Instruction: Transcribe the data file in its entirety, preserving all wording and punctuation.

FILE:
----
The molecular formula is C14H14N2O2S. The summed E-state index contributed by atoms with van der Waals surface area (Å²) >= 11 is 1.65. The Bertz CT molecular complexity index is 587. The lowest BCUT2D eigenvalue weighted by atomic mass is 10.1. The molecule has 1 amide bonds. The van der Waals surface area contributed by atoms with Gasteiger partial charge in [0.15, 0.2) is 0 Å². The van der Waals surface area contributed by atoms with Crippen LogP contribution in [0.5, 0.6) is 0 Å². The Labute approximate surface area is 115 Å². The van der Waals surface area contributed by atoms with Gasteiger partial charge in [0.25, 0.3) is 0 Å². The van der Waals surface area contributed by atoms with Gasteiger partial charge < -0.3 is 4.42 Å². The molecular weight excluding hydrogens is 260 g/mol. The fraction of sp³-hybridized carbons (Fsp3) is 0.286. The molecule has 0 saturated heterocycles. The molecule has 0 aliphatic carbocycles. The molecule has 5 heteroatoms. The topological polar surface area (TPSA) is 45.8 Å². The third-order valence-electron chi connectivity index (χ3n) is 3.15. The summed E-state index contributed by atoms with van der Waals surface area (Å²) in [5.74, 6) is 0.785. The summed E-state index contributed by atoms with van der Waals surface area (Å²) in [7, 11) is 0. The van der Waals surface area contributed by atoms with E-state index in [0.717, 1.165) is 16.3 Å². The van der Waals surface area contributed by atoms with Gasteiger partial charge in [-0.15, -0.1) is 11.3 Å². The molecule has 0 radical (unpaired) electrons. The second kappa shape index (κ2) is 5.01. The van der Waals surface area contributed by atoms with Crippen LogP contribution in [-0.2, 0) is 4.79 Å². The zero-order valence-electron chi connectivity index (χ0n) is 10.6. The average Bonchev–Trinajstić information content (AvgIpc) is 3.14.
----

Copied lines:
The molecular formula is C14H14N2O2S. The summed E-state index contributed by atoms with van der Waals surface area (Å²) >= 11 is 1.65. The Bertz CT molecular complexity index is 587. The lowest BCUT2D eigenvalue weighted by atomic mass is 10.1. The molecule has 1 amide bonds. The van der Waals surface area contributed by atoms with Gasteiger partial charge in [0.15, 0.2) is 0 Å². The van der Waals surface area contributed by atoms with Crippen LogP contribution in [0.5, 0.6) is 0 Å². The Labute approximate surface area is 115 Å². The van der Waals surface area contributed by atoms with Gasteiger partial charge in [0.25, 0.3) is 0 Å². The van der Waals surface area contributed by atoms with Gasteiger partial charge < -0.3 is 4.42 Å². The molecular weight excluding hydrogens is 260 g/mol. The fraction of sp³-hybridized carbons (Fsp3) is 0.286. The molecule has 0 saturated heterocycles. The molecule has 0 aliphatic carbocycles. The molecule has 5 heteroatoms. The topological polar surface area (TPSA) is 45.8 Å². The third-order valence-electron chi connectivity index (χ3n) is 3.15. The summed E-state index contributed by atoms with van der Waals surface area (Å²) in [5.74, 6) is 0.785. The summed E-state index contributed by atoms with van der Waals surface area (Å²) in [7, 11) is 0. The van der Waals surface area contributed by atoms with E-state index in [0.717, 1.165) is 16.3 Å². The van der Waals surface area contributed by atoms with Gasteiger partial charge in [-0.15, -0.1) is 11.3 Å². The molecule has 0 radical (unpaired) electrons. The second kappa shape index (κ2) is 5.01. The van der Waals surface area contributed by atoms with Crippen LogP contribution in [-0.2, 0) is 4.79 Å². The zero-order valence-electron chi connectivity index (χ0n) is 10.6. The average Bonchev–Trinajstić information content (AvgIpc) is 3.14.